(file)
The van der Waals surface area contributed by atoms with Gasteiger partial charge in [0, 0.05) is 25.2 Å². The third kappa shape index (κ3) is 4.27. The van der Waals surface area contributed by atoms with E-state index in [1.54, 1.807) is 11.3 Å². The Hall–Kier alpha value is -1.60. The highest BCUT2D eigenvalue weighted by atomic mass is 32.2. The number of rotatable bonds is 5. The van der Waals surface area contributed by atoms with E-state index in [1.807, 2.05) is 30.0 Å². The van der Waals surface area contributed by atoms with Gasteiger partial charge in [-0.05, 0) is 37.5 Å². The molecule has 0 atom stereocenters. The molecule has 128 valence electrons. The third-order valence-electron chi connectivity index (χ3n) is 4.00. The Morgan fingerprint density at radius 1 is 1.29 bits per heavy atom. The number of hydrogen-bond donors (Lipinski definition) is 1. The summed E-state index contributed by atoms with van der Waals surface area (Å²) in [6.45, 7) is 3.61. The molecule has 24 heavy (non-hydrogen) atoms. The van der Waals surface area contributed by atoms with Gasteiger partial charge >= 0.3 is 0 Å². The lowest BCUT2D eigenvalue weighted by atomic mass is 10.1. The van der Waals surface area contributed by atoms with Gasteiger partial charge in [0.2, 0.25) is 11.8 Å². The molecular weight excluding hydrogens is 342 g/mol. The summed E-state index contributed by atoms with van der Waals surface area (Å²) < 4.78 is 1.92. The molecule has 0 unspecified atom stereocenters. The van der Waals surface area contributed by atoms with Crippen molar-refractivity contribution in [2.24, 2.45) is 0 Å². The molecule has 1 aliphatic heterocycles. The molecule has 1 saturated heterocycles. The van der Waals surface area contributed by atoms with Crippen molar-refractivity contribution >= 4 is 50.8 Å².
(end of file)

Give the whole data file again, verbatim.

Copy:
The van der Waals surface area contributed by atoms with Gasteiger partial charge in [0, 0.05) is 25.2 Å². The third kappa shape index (κ3) is 4.27. The van der Waals surface area contributed by atoms with E-state index in [1.54, 1.807) is 11.3 Å². The Hall–Kier alpha value is -1.60. The highest BCUT2D eigenvalue weighted by atomic mass is 32.2. The number of rotatable bonds is 5. The van der Waals surface area contributed by atoms with E-state index in [1.807, 2.05) is 30.0 Å². The van der Waals surface area contributed by atoms with Gasteiger partial charge in [-0.05, 0) is 37.5 Å². The molecule has 0 atom stereocenters. The molecule has 128 valence electrons. The third-order valence-electron chi connectivity index (χ3n) is 4.00. The Morgan fingerprint density at radius 1 is 1.29 bits per heavy atom. The number of hydrogen-bond donors (Lipinski definition) is 1. The summed E-state index contributed by atoms with van der Waals surface area (Å²) in [6.45, 7) is 3.61. The molecule has 24 heavy (non-hydrogen) atoms. The van der Waals surface area contributed by atoms with Gasteiger partial charge >= 0.3 is 0 Å². The lowest BCUT2D eigenvalue weighted by atomic mass is 10.1. The van der Waals surface area contributed by atoms with Gasteiger partial charge in [0.2, 0.25) is 11.8 Å². The molecular weight excluding hydrogens is 342 g/mol. The summed E-state index contributed by atoms with van der Waals surface area (Å²) < 4.78 is 1.92. The molecule has 0 unspecified atom stereocenters. The van der Waals surface area contributed by atoms with Crippen molar-refractivity contribution in [2.24, 2.45) is 0 Å². The molecule has 1 aliphatic heterocycles. The molecule has 1 saturated heterocycles. The van der Waals surface area contributed by atoms with Crippen molar-refractivity contribution >= 4 is 50.8 Å².